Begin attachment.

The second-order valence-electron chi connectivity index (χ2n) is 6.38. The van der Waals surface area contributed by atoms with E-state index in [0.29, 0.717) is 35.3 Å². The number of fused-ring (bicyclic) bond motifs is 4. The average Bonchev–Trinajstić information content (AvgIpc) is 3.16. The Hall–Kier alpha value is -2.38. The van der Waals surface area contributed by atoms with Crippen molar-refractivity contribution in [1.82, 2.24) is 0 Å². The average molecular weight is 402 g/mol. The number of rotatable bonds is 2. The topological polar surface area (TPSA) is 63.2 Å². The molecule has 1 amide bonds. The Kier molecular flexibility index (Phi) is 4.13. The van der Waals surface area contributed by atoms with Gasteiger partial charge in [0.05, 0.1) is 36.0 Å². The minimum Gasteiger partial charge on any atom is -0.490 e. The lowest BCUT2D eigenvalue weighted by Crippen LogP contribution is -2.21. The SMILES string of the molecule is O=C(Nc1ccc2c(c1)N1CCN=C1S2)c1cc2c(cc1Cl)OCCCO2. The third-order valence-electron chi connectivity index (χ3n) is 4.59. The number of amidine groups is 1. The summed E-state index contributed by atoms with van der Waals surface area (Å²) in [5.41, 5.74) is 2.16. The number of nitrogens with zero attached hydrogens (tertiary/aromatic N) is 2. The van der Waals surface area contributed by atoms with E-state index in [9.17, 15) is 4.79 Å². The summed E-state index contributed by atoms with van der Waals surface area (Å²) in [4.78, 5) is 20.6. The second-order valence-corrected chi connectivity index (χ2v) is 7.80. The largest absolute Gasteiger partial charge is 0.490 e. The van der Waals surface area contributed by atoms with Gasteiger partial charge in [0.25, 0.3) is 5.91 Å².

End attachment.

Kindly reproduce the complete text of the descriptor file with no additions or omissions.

The second-order valence-electron chi connectivity index (χ2n) is 6.38. The van der Waals surface area contributed by atoms with E-state index in [0.29, 0.717) is 35.3 Å². The number of fused-ring (bicyclic) bond motifs is 4. The average Bonchev–Trinajstić information content (AvgIpc) is 3.16. The Hall–Kier alpha value is -2.38. The van der Waals surface area contributed by atoms with Crippen molar-refractivity contribution in [1.82, 2.24) is 0 Å². The average molecular weight is 402 g/mol. The number of rotatable bonds is 2. The topological polar surface area (TPSA) is 63.2 Å². The molecule has 1 amide bonds. The Kier molecular flexibility index (Phi) is 4.13. The van der Waals surface area contributed by atoms with Gasteiger partial charge in [0.05, 0.1) is 36.0 Å². The minimum Gasteiger partial charge on any atom is -0.490 e. The lowest BCUT2D eigenvalue weighted by Crippen LogP contribution is -2.21. The SMILES string of the molecule is O=C(Nc1ccc2c(c1)N1CCN=C1S2)c1cc2c(cc1Cl)OCCCO2. The third-order valence-electron chi connectivity index (χ3n) is 4.59. The number of amidine groups is 1. The summed E-state index contributed by atoms with van der Waals surface area (Å²) in [5.41, 5.74) is 2.16. The number of nitrogens with zero attached hydrogens (tertiary/aromatic N) is 2. The van der Waals surface area contributed by atoms with E-state index in [9.17, 15) is 4.79 Å². The summed E-state index contributed by atoms with van der Waals surface area (Å²) in [4.78, 5) is 20.6. The second-order valence-corrected chi connectivity index (χ2v) is 7.80. The largest absolute Gasteiger partial charge is 0.490 e. The van der Waals surface area contributed by atoms with Gasteiger partial charge in [0.25, 0.3) is 5.91 Å².